communication. The seismic node connector may be designed as a common single node interface 29 with the docking connector 14. This common single node interface 29 may thus be the common interface with the seismic node handling system 20 onboard the vessel. The seismic node interface 29 may thus also provide an interface for e.g. the synchronization and calibration signals received from the master clock before deployment of the seismic nodes, for the signals received from the master clock after recovery of the seismic node, for data communication between a data management system and the seismic node, for transmission of the measured clock drift, and for power and charging of the chargeable batteries in the nodes.

The seismic node may include a transceiver/ transmitter for transmitting the measured clock drift (Ati ) to the data management system 25 or a central computer 26. The clock drift may be also be transmitted by the separate comparator device 15 (Figure 5a) or by the slave clock 3 (Figure 5b). The measured clock drift may be transmitted to a central computer via a cable, fibre optic cable or wirelessly.

An example embodiment of a seismic node handling system 20 for clock drift measurement internally in the seismic nodes, is illustrated in Figure 6. The seismic node handling system comprises a master clock 4, and a clock drift between a clock 2 in a seismic node 1 and the master clock is obtained by a clock drift measurement internally in each seismic node as explained above. The seismic node handling system 20 comprises a seismic node storage system 21 comprising a plurality of storage positions 22 for seismic nodes 1. Each storage position 22 is adapted for receiving a seismic node. In Figure 6 the storage positions where no seismic node has been docked, are shown as an empty station, and the storage positions where a seismic node has been docked are shown as node docked positions. When the seismic nodes are docked, the docking connector assigned to the particular storage position is connected to the seismic node connector. As the seismic nodes 1 come onboard the vessel, the seismic nodes are connected to the master clock 4. The seismic node may also upon docking be connected to at least one of the power, data and communication lines of the node handling system. Docking of the seismic nodes in the storage positions may be performed manually, semi-automatic or automatic by e.g. a robotic system. The master clock may be calibrated and synchronized with satellite systems (e.g. GPS 24) or be a high precision atomic clock as explained earlier. The node handling system 20 in the embodiment in Figure 6 comprises a specially assigned communication line 8 for transmitting the master clock signal 5 from the master clock 4 and to each seismic node docking position 22 in the seismic node storage system. In the embodiment in Figure 6, a driver or repeater 23 is provided for each seismic node storage position. Flowever, as explained above, use of a driver or repeater 23 is optional, and if used a driver or repeater need not be assigned to each storage position, but may be assigned to a group of storage positions. The measured clock drift in each node slave clock 2 may be transmitted from each seismic node 1 and to the central computer 26 through the data communication line 28. This eliminate the need for a separate transmission line for transmitting the slave clock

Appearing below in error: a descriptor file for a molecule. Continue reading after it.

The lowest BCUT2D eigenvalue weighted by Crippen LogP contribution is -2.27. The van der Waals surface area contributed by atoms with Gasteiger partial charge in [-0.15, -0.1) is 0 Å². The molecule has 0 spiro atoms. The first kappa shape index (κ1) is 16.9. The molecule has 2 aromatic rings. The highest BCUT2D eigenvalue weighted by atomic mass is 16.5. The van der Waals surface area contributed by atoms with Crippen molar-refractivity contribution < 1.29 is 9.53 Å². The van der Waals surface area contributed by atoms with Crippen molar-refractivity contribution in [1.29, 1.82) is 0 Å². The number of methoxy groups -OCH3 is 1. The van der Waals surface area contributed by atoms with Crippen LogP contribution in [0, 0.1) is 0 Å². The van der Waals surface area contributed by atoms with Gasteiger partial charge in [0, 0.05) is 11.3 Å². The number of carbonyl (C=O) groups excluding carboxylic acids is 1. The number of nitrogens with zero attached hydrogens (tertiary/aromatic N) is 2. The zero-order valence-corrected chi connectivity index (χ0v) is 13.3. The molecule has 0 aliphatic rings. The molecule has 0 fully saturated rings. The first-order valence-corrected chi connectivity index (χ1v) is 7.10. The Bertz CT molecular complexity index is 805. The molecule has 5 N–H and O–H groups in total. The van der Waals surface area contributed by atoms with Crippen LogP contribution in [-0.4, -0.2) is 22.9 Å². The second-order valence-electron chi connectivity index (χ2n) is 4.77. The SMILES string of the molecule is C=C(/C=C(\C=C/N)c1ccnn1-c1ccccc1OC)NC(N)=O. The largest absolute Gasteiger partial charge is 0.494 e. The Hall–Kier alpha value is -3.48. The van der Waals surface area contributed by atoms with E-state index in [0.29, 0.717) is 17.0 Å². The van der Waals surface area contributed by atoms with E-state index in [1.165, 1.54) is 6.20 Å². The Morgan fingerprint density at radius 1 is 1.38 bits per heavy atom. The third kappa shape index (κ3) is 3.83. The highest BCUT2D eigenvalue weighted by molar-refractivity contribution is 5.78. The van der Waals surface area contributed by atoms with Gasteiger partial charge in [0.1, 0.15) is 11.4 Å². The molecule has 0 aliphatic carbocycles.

synchronization signal to the master clock.

As each node receives the master clock synchronization signal 5 when docked or connected, the clock drift can be measured as soon as the node is connected or docked upon retrieval. The master clock signal is the same signal as used for calibration and synchronization of the slave clocks in the nodes before

deployment.

The measurement of the slave clock drift between the slave clock signal and the master clock signal is performed in the nodes themselves by software and/or hardware in each node. Each node 1 transmits the measured time-drift via the data communication line or a separate clock drift communication line 10 to the data management system (DMS) 25 or the central computer 26 onboard the vessel. The recorded data in each node are corrected for clock drift. As the measurement of the clock drift is performed in the seismic node, the correction of recorded data may be performed in each node before or during downloading of the recorded data from the node to a central computer. Alternatively, the correction of recorded data may also be performed after the recorded data has been downloaded from the seismic node to the central computer. The recorded data are stored in data storage mediums 27, e.g. tapes, or discs or other machine readable medium.

Having described embodiments of the invention it will be apparent to those skilled in the art that other embodiments incorporating the concepts may be used. These and other examples of the invention illustrated above are intended by way of example only and the actual scope of the invention is to be determined from the following claims.